Also related to this point, in your experiments, the benchmark algorithms can only select x, while your algorithm can select both x and w. I'm afraid this might be an unfair advantage for your algorithm, hence bringing the question as to whether the experimental comparisons are fair.
- I think there should be some experimental results showing that your algorithm (with approximation) is indeed computationally efficient. As the authors pointed out, their original acquisition function is computationally expensive, which is why they need a number of approximations. This naturally brings up concerns regarding whether these approximations indeed bring enough reduction in the computational cost such that your algorithm can converge faster than other benchmark algorithms in terms of computation time. This comparison can be done by either replacing the horizontal axis of Fig 3 with run time, or by adding additional results specifically comparing the run time of different algorithms.
- The sampling-based techniques to approximate VaR and CVaR (Sec 5.1) seem to only hold for uniform distributions, which I think this can be very restrictive. Is it straightforward to extend to other more complicated distributions?
I would need authors' explanations about the concerns above (especially the first one) in order for me to consider raising my score. Below are some less important points.
- Sec 5.3, lines 179-180, what's the rationale behind "restricting the choice of the decision..... among those that have been evaluated...."? Why do you think this would be a good approximation.
- Sec 5.5, I appreciate the authors' efforts in providing intuitions on how their algorithm works, but I find this section hard to understand. For example, I have trouble understanding the sentence on line 207, and the following few sentences... It would add large value to the paper if this section can be written more clearly.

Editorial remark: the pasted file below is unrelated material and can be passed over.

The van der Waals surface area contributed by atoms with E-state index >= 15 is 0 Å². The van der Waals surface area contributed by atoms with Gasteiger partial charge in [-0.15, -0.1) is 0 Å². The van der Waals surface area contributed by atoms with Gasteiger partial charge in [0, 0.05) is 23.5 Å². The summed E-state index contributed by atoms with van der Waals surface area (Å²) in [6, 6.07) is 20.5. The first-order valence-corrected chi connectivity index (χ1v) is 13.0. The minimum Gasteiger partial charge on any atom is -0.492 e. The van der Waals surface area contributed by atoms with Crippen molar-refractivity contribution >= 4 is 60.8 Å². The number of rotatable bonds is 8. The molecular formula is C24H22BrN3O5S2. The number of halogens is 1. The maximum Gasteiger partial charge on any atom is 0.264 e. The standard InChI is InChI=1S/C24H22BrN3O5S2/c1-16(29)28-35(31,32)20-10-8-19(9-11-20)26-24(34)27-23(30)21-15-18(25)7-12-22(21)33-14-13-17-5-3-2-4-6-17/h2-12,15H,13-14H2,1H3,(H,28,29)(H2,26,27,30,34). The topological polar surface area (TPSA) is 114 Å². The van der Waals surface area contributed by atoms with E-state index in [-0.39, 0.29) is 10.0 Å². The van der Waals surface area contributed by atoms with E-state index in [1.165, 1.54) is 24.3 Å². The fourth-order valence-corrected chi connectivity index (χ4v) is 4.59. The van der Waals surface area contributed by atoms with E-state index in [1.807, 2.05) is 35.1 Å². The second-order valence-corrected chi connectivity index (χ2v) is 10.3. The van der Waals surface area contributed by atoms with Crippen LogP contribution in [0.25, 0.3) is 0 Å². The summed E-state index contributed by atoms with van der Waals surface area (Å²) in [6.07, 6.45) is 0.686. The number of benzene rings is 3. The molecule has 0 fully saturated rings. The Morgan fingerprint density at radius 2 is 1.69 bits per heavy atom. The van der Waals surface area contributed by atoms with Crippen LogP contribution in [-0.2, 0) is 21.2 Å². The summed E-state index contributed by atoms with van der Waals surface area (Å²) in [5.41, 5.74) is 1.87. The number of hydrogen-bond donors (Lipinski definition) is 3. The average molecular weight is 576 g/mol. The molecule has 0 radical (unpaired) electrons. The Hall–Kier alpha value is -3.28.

More Minor Points:
- line 35: "state art" -> state-of-the-art
- line 57: (1) is referred to here, but it hasn't been introduced yet
- line 58: "operator," -> "operator."
- line 68-70: it would be better if the authors could provide some interpretations/intuitions behind these two definitions of risk measures here
- Equation (2), again, some interpretations behind this definnition would be nice
- line 87: "he" -> the
- line 120: "on" -> an
- line 151-152, the expressions of the 2 gradients here look the same as the original expressions in lines 140-141, typo?
- line 210: "are" -> area
- I appreciate the lack of space, but I think a conclusion section is needed.

__ Correctness__: I haven't read the detailed proof in the Supplement, but I think the technical details in the main text are correct.

__ Clarity__: Overall it is well written, but there are a few places that can be improved:
- It would greatly help the reader's understanding if some intuitive interprerations are provided alongside mathematical equations, e.g., the expressions of VaR and CVaR in Sec 2.2, Equation (2), etc.
- The clarity of Sec 5.5, which can be a huge plus for the paper if written well, can be improved.

__ Relation to Prior Work__: Related works are sufficiently covered. I think some of the most related works (e.g., [31] and [32]) need to be discussed with more detail.

__ Reproducibility__: Yes

__ Additional Feedback__: -----post-rebuttal update----
After reading the authors' rebuttal and discussing with other reviewers, I've decided to increase my score, since the authors addressed my previous concerns well, and I don't have other major concerns left.
I would like the authors to make it explicit in the revised version that their algorithm requires a simulation, and to clearly explain when their algorithm is applicable.